How well do you know your history of Chicago? What about the Chicago Pullman District? The unique community was built in 1880 – 1884 in Chicago’s South Side as a planned model industrial town for the Pullman’s Palace Car Company to create and produce the Pullman sleeping car. On October 8, 1969 the National Register of Historic Places listed the Pullman factory, and in December 1970 it became a National Historic Landmark. The town is known for having historic origins – not to mention the Pullman Company is one of the most famous company towns in the US.

Driving through the Pullman District, it’s really easy to spot the Pullman factory and the Hotel Florence. There was a time when Pullman’s daughter was operating and running the Hotel Florence, but now the Illinois Historic Preservation Agency has taken over and is running it. You can find the area of the historic location east of Cottage Grove Avenue.

For all of you history buffs like me, you may even know the town being the center of attention of the Pullman strike in 1894 where the violent riots caused millions in damages and 30 people were killed.

Any movie buffs out here? You may even know that Hollywood has featured the historic Pullman city as the location in multiple movies, including Road to Perdition, starring Tom Hanks. The movie didn’t just take place there either; it was also filmed in the area. Remember the one armed man in the 1993 Harrison Ford and Tommy Lee Jones movie, The Fugitive? His character was living in the Pullman area. Film isn’t the only one honoring the Pullman District; back in November 2006 Pullman was featured on the popular HGTV series National Open House, where it showcased one of the houses on 112th and Langley.

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Life At The University Of Illinois Chicago UIC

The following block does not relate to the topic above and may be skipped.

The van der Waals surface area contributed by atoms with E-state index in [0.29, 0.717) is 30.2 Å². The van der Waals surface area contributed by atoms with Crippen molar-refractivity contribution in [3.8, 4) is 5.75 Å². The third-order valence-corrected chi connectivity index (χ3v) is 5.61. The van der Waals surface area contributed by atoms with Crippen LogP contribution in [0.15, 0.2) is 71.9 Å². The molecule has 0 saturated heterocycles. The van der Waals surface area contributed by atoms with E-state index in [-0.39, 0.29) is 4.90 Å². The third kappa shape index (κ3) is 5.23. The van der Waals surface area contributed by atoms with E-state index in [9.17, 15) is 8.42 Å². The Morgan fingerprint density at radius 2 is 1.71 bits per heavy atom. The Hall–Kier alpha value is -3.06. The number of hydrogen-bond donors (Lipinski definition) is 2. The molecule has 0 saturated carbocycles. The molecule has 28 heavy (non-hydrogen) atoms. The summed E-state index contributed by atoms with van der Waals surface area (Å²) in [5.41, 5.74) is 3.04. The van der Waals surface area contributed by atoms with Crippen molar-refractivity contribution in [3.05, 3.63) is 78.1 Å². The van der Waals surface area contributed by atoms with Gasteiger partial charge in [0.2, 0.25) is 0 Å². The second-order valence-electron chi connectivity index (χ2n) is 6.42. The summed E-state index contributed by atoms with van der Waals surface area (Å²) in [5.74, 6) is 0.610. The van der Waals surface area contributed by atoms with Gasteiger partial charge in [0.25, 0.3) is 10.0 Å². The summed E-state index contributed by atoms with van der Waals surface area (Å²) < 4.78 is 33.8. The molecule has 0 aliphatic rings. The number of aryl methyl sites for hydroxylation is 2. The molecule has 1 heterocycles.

Being a student at the University of Illinois at Chicago is always an adventure. With classes, culture, and endless activities there is always something to do on campus. If there is ever a lull in campus activities, I’m located just minutes away from a bustling downtown metropolis. Being a student at UIC also comes with challenges, such a demanding classes, tight deadlines, and tough competition. These challenges, however, will help me learn life lessons that I can’t find at any other university in the world other than UIC.
UIC is a major research university that provides students like me with a world-class education. I know that I will be able to take the skills and lessons that I learn at UIC and translate them to the profession that I choose to go into. I know that UIC is committed to me as they continue to expand in national and international stature.
UIC is the largest university in the Chicago area and has over 27,000 students. I’m considering a career in medicine and it is great knowing that the nation’s largest medical school is also located at UIC. This school serves as Illinois’s principal school for producing doctors, dentists, nurses, and other professionals in health related careers.